Sunday, March 30, 2014
New life, begins with "U"
Here are our first two as-yet nameless lambs of the year. Their names, when they get them, will begin with "U," since that's the alphabetical system we use. Last year was "T", and we got Tansy and Tango and wotnot. Aimee can remember the names. She chooses them or nearly all of them. I have to write them down or I forget them!
We'd been wondering when we'd get the first lambs. It's eminently predictable, of course: With almost all sheep breeds, you get lambs almost exactly five months after "tupping" -- when the ram services the ewe. Five months after sheep sex, in other words. The problem is, you have to observe the sheep sex act in person and note it down. This is not nearly as perverted as it sounds.
British sheep farmers, for whom lambing is the make-or-break farm profit time of the year, use elaborate systems of harness and crayon or paint to make sure they know as much as they possibly can. The ram either wears a harness with a tablet of waxy "crayon", or has his chest covered in a greasy kind of paint, and the farmer can see the marks on the backs of each ewe and know that she's been serviced. By taking notes of the dates and making counts of the number of painted ewes observed, the farmer can plan ahead.
We have no such need for precision. It's been five months nearly to the day. Having only a few animals to care for, we can observe each animal several times daily. The signs that an ewe is about to give birth are pretty obvious, off her feed, standing alone, circling, pawing the ground, lying down, grunting, and so on. Accordingly, when last night we observed poor old skinny Nellie looking uncomfortable and off by herself, when everyone else was tucking into a feed of hay, we separated her immediately and bundled her into one of the lambing pens.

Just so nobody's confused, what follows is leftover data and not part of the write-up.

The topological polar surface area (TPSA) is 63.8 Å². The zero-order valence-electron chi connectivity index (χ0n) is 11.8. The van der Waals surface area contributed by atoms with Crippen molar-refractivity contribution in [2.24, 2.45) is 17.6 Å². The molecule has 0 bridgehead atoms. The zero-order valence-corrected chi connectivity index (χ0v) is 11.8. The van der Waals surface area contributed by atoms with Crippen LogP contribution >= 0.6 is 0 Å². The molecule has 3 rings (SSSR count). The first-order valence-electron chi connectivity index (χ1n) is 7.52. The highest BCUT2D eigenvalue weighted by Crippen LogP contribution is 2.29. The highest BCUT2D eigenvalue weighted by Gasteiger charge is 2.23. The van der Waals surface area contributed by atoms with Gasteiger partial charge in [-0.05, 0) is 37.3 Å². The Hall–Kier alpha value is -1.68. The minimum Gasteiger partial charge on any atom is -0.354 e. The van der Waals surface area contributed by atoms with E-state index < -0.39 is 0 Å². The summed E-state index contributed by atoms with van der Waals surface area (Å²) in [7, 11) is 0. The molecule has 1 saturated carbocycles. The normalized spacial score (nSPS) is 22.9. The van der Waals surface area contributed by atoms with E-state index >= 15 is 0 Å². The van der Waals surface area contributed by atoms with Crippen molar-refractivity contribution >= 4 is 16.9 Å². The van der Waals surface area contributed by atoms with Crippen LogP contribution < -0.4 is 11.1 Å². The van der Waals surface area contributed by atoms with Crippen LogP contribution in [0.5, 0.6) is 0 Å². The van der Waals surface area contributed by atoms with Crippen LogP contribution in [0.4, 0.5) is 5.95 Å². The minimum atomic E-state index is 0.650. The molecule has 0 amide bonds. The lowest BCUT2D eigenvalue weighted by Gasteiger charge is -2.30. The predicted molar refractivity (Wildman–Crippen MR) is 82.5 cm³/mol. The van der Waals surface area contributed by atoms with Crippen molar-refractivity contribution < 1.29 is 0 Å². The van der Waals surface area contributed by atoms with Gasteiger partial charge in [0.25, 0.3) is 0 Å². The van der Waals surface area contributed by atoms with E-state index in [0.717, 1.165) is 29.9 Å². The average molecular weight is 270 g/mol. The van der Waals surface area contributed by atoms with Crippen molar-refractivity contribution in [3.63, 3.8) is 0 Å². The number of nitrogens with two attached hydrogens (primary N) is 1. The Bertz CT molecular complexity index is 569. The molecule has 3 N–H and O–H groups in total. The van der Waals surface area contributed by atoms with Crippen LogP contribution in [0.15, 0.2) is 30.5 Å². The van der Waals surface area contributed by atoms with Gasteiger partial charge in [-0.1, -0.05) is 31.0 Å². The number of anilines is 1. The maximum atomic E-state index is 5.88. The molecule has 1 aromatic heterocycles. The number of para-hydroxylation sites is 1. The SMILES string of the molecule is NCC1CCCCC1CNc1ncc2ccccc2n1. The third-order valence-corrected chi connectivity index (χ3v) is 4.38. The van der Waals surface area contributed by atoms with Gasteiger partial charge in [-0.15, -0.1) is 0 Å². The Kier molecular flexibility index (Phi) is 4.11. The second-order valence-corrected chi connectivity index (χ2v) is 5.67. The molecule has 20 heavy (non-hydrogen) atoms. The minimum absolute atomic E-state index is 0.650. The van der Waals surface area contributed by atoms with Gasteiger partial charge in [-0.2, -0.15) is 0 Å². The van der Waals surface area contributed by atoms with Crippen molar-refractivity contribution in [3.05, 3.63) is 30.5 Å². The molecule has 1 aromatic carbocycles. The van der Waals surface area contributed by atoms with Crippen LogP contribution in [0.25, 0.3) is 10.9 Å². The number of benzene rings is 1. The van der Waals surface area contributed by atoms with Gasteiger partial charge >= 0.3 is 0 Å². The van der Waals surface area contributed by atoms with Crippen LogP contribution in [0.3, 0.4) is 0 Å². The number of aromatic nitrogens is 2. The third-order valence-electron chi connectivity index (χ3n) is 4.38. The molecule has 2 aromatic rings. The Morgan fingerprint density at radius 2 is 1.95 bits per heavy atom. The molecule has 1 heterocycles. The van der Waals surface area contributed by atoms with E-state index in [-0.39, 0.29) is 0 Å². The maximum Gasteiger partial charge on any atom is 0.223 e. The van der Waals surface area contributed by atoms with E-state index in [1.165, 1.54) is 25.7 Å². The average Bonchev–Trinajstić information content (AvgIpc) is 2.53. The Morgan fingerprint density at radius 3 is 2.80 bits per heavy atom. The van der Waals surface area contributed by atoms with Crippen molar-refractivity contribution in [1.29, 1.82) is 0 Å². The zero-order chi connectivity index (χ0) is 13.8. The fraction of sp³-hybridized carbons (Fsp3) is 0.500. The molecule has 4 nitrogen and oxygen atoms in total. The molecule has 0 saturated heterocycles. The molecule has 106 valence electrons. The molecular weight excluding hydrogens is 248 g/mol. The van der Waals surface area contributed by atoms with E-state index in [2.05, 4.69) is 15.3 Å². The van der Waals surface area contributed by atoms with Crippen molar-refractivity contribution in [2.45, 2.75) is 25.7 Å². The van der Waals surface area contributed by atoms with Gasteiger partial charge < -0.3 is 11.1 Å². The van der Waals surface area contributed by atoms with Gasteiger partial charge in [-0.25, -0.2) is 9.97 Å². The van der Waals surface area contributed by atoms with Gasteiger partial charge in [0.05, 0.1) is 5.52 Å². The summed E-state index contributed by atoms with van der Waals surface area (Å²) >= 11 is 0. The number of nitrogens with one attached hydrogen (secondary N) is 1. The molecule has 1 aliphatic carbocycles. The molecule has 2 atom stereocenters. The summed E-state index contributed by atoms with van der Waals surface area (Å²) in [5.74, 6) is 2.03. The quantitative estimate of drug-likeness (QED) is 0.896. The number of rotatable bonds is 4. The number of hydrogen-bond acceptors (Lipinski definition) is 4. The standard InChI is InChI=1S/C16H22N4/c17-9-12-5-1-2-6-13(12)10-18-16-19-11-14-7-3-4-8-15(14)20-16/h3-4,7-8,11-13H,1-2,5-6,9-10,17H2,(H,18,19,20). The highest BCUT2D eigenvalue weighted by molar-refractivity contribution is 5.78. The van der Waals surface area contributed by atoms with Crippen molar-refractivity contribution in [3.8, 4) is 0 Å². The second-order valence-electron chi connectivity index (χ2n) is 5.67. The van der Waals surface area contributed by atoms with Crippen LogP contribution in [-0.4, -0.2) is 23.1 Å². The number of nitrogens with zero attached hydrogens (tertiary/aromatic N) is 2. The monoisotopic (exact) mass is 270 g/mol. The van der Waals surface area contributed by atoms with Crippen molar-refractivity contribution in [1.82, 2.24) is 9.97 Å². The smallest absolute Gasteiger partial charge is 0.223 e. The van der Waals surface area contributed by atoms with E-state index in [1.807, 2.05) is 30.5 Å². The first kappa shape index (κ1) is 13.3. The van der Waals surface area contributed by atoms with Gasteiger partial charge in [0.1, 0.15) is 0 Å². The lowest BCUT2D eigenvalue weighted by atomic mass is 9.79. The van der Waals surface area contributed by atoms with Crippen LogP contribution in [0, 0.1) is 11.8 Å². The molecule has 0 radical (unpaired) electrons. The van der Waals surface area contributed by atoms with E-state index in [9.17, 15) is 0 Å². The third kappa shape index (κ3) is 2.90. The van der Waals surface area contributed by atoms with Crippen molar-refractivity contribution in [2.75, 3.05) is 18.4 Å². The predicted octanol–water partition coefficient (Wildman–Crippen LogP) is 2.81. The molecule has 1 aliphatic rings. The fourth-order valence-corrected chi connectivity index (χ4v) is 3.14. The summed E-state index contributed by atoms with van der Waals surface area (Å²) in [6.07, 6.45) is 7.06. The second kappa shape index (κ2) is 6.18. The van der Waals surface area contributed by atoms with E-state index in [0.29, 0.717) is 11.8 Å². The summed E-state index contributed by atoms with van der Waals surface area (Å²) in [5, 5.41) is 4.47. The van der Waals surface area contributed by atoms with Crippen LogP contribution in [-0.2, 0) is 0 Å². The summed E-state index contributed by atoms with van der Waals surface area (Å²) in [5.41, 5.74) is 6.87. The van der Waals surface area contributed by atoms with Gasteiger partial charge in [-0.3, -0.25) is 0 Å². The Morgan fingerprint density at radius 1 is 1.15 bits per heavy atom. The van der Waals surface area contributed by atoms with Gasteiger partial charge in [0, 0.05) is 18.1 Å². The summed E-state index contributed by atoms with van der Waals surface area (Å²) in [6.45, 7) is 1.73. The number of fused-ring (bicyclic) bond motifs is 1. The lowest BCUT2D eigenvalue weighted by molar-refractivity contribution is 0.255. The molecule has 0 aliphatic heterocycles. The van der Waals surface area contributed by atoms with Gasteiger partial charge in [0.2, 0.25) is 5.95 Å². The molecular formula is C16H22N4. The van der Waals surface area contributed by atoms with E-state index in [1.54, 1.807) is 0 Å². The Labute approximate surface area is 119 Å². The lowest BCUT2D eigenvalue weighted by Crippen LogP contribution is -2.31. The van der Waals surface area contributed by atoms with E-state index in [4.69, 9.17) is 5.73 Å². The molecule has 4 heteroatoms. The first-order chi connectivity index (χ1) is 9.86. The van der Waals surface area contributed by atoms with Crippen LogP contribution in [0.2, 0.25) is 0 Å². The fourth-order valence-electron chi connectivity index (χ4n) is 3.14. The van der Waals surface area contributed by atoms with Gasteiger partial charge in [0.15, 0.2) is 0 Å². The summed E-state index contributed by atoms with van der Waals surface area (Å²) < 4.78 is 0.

I stumbled out rather groggily to check on Nellie at around 2.30 am or so, only to realize immediately we'd separated the wrong animal, and another ewe named Reggie had already given birth to at least one lamb. She's a sensible sort of ewe for a youngun' and this is her second year, so she'd chosen to give birth in the barn instead of the nasty, sleety, rain-on-snowbanks-with-added-ice-for-good-measure, typical nasty Maine spring weather, that we had going on outside. For which we are grateful. Chasing sheep with newborn lambs to catch 'em among crusty, rained-on, manure-smeared snowbanks is no great fun for man or beast.
By the time I'd gone back into the house to pull on coveralls and warmer clothes -- I'd gone out to make the night check in my big fleece coat and plastic Crocs, nothing more -- and wake Aimee and get both of us back out there to help Reggie out if need be, there was already a second lamb. I think she had given birth to both earlier and I just hadn't seen the second one at first because, well, I didn't even have me specs on!
Anyway, mother and lambs, one ewe-lamb and one ram-lamb, went into the maternity pens, and were given a heat lamp. Mom got a feed of hay and a little grain and a bucket of water. I checked for milk, and we watched to see if the lambs would feed.
But watching newborn lambs try to find the udder is like waiting for Christmas as a five year old -- sometimes it takes forever. Both were on their feet and warm, and mom wasn't rejecting them, so we went back to bed. They'd sort it eventually. Back out at six am for another check and both were doing great, warm and dry and still on their feet, so they must have fed.
And so, without very much fanfare at all, begins another lambing season on the Great Farm of Jackson, Maine, and the circle of life keeps turning.
We're more aware of this particular circle than usual because we both had poor news of ailing older relatives yesterday. One one hand we're watching out for new life, and on the other we're worried about old age, sickness and to be blunt, death, for people we love.
But that's life, which happens, sometimes wonderful like a warm, live, wet newborn lamb, sometimes sad and scary, sometimes on the same day in the same hour, and it's probably better for the human person to be closer to it than is the norm in our very silly modern world.
Which I suppose is why we farm.